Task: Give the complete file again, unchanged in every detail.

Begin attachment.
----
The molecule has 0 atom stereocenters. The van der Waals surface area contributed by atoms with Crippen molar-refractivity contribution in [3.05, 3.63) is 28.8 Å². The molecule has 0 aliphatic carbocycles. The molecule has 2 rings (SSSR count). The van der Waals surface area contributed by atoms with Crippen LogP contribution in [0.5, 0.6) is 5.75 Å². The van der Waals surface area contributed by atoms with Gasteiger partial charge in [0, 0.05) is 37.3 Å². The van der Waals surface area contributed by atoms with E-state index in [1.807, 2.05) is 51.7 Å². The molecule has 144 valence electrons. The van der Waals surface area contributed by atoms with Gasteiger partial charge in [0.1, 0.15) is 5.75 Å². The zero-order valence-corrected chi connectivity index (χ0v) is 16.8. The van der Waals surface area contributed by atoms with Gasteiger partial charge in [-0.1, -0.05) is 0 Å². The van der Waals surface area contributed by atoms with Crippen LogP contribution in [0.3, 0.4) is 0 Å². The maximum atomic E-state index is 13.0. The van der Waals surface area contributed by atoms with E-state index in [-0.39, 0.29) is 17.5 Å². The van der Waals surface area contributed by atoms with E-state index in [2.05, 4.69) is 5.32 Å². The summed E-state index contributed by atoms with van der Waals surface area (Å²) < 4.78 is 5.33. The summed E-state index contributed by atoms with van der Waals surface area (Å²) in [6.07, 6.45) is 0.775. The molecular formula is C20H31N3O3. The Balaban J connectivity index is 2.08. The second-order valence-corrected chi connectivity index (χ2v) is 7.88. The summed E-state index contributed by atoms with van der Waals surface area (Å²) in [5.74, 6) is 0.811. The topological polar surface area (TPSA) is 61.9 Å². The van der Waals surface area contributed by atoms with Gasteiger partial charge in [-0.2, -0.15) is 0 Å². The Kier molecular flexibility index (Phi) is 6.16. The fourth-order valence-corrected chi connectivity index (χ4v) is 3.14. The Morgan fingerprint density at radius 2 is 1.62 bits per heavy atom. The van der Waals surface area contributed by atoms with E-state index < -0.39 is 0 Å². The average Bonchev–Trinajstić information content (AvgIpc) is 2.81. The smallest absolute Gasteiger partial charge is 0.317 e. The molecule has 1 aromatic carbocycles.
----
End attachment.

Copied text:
The molecule has 0 atom stereocenters. The van der Waals surface area contributed by atoms with Crippen molar-refractivity contribution in [3.05, 3.63) is 28.8 Å². The molecule has 0 aliphatic carbocycles. The molecule has 2 rings (SSSR count). The van der Waals surface area contributed by atoms with Crippen LogP contribution in [0.5, 0.6) is 5.75 Å². The van der Waals surface area contributed by atoms with Gasteiger partial charge in [0, 0.05) is 37.3 Å². The van der Waals surface area contributed by atoms with E-state index in [1.807, 2.05) is 51.7 Å². The molecule has 144 valence electrons. The van der Waals surface area contributed by atoms with Gasteiger partial charge in [0.1, 0.15) is 5.75 Å². The zero-order valence-corrected chi connectivity index (χ0v) is 16.8. The van der Waals surface area contributed by atoms with Gasteiger partial charge in [-0.1, -0.05) is 0 Å². The van der Waals surface area contributed by atoms with Crippen LogP contribution in [0.3, 0.4) is 0 Å². The maximum atomic E-state index is 13.0. The van der Waals surface area contributed by atoms with E-state index in [-0.39, 0.29) is 17.5 Å². The van der Waals surface area contributed by atoms with E-state index in [2.05, 4.69) is 5.32 Å². The summed E-state index contributed by atoms with van der Waals surface area (Å²) < 4.78 is 5.33. The summed E-state index contributed by atoms with van der Waals surface area (Å²) in [6.07, 6.45) is 0.775. The molecular formula is C20H31N3O3. The Balaban J connectivity index is 2.08. The second-order valence-corrected chi connectivity index (χ2v) is 7.88. The summed E-state index contributed by atoms with van der Waals surface area (Å²) in [5.74, 6) is 0.811. The topological polar surface area (TPSA) is 61.9 Å². The van der Waals surface area contributed by atoms with Gasteiger partial charge in [-0.2, -0.15) is 0 Å². The Kier molecular flexibility index (Phi) is 6.16. The fourth-order valence-corrected chi connectivity index (χ4v) is 3.14. The Morgan fingerprint density at radius 2 is 1.62 bits per heavy atom. The van der Waals surface area contributed by atoms with E-state index < -0.39 is 0 Å². The average Bonchev–Trinajstić information content (AvgIpc) is 2.81. The smallest absolute Gasteiger partial charge is 0.317 e. The molecule has 1 aromatic carbocycles.